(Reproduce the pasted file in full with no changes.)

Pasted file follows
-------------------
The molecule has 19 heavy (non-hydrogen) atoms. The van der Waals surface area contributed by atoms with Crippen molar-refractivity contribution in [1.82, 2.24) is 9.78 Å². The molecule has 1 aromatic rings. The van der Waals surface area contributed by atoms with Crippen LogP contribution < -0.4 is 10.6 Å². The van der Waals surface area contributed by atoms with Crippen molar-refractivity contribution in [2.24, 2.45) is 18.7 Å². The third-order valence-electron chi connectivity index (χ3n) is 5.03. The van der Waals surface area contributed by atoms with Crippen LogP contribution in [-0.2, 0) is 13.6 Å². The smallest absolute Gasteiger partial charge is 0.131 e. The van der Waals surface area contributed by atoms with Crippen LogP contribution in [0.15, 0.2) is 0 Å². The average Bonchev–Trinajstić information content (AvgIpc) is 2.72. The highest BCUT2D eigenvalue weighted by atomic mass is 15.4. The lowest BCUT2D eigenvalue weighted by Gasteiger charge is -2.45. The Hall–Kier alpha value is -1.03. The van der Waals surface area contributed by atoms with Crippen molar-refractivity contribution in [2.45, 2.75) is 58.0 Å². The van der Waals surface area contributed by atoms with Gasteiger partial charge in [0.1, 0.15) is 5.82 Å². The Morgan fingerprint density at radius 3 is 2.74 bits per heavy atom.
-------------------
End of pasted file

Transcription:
The molecule has 19 heavy (non-hydrogen) atoms. The van der Waals surface area contributed by atoms with Crippen molar-refractivity contribution in [1.82, 2.24) is 9.78 Å². The molecule has 1 aromatic rings. The van der Waals surface area contributed by atoms with Crippen LogP contribution < -0.4 is 10.6 Å². The van der Waals surface area contributed by atoms with Crippen molar-refractivity contribution in [2.24, 2.45) is 18.7 Å². The third-order valence-electron chi connectivity index (χ3n) is 5.03. The van der Waals surface area contributed by atoms with Crippen LogP contribution in [-0.2, 0) is 13.6 Å². The smallest absolute Gasteiger partial charge is 0.131 e. The van der Waals surface area contributed by atoms with Crippen LogP contribution in [0.15, 0.2) is 0 Å². The average Bonchev–Trinajstić information content (AvgIpc) is 2.72. The highest BCUT2D eigenvalue weighted by atomic mass is 15.4. The lowest BCUT2D eigenvalue weighted by Gasteiger charge is -2.45. The Hall–Kier alpha value is -1.03. The van der Waals surface area contributed by atoms with Crippen molar-refractivity contribution in [2.45, 2.75) is 58.0 Å². The van der Waals surface area contributed by atoms with Gasteiger partial charge in [0.1, 0.15) is 5.82 Å². The Morgan fingerprint density at radius 3 is 2.74 bits per heavy atom.